Sometimes I forget how stimulating our office is compared to the cube farms that I’ve worked in previously. It’s no accident. Making an inspiring, appealing environment for creative work is a team effort, and often it’s the little things that really make the difference. Here are some quick and easy tricks for promoting a creative atmosphere—in our office or yours.
We’re a bunch of bibliophiles, so in addition to the stacks of books on our desks, we keep a library full of reference material. And we set aside budget to make sure that we’re constantly adding to it. (It really helps to have a former librarian on staff.) Anyone can check out a book for as long as he or she wants. It’s also just fun to go over and browse the books when you’re seeking creative inspiration.
We’re inundated with markers, sticky notes, adhesives, and paper of all kinds. On a bad day, it can look like a supply closet exploded. But there’s a kind of purposeful messiness to our office. Having supplies all around us all the time makes grabbing a piece of paper (or a 6 foot piece of paper) to start clarifying and communicating ideas that much easier.
In our workshops with clients we often bring pipe cleaners or other surprising toys to give people something to play with. It seems paradoxical, but having something to distract yourself with can often keep you more engaged in the conversation. Similarly, we leave interesting toys and games in our common areas, to stimulate ourselves. The toys are also popular when kiddies visit the office, and a family friendly office feels just a little more human.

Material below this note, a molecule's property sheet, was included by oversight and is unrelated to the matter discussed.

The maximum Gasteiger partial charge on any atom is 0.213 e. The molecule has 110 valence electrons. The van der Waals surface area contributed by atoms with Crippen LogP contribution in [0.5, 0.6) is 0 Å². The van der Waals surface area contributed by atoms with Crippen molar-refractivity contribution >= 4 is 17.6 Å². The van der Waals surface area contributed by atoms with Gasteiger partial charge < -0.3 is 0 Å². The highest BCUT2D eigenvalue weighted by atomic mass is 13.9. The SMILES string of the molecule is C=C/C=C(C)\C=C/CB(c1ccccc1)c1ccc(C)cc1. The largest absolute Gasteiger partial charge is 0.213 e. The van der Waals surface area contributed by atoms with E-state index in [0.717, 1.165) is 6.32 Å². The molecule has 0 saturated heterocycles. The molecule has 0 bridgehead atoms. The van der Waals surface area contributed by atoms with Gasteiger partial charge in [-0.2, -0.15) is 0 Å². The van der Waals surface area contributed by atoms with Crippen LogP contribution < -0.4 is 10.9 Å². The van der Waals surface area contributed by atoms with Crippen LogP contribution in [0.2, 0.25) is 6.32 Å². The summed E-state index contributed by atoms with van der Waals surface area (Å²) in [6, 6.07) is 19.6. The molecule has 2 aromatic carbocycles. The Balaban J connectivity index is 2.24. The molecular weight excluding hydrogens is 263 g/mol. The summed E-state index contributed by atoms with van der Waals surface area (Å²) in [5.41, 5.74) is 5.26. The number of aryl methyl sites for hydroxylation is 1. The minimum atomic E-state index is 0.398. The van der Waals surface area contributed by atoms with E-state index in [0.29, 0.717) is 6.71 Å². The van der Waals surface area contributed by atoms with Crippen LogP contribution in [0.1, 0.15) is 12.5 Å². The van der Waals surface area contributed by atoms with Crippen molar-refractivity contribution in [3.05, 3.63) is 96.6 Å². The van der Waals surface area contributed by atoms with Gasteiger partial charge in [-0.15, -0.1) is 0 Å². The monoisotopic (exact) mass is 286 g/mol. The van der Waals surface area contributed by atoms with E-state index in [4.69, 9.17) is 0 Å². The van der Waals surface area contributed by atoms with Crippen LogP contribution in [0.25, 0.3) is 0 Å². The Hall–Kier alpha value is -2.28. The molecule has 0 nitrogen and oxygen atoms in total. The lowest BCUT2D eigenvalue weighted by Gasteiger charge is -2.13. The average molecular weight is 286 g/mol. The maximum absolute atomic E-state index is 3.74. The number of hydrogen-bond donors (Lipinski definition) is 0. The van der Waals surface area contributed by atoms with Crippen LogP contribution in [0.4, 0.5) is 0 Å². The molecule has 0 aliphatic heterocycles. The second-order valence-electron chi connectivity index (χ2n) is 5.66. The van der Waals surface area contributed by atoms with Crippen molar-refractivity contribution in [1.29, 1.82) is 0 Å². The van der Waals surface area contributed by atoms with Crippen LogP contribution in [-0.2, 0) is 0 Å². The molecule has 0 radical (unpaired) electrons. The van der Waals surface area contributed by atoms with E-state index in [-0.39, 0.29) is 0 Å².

A room is not alive unless it has a living green thing in it. Plants make our office feel organic, welcoming, and homey.
We annotate and adapt our space all the time by hanging signs, posting post it notes, even scrawling messages on whiteboards. Stuart Brand calls these “countermanding signs,” and in How Buildings Learn, he explains that “the countermanding sign is an example of a way most problems are handled in buildings once they’re occupied.” Brand is talking about architectural problems, but countermanding signs are also a way of addressing interpersonal problems or group behaviors. In our signs is the evidence of our culture—what we’re struggling with, what we value. (Incidentally, this makes countermanding signs an important research lens. Look for them the next time your doing user research in the field. They point to unsolved problems.)
It’s surprising how many companies have few or no whiteboards. Often, if there are any whiteboards, they’re reserved for the conference rooms. What a shame! Whiteboards are the perfect, risk free canvas for developing and sharing ideas with others. We have them all over the place. In our conference rooms, in open spaces, by our desks. (By the way, if you don’t have a good whiteboard in your working space, here’s a nifty idea for DIY whiteboard.)
Our own art
We’re fortunate to have an office full of talented, creative people. For instance, this is a work of art by our own Teresa Brazen. She brought it in and hung it up on the wall. It makes our workspace feel more personal and unique.
There are well-stocked Altoids boxes littered all over our office. A fresh exchange of ideas? Most essential of all.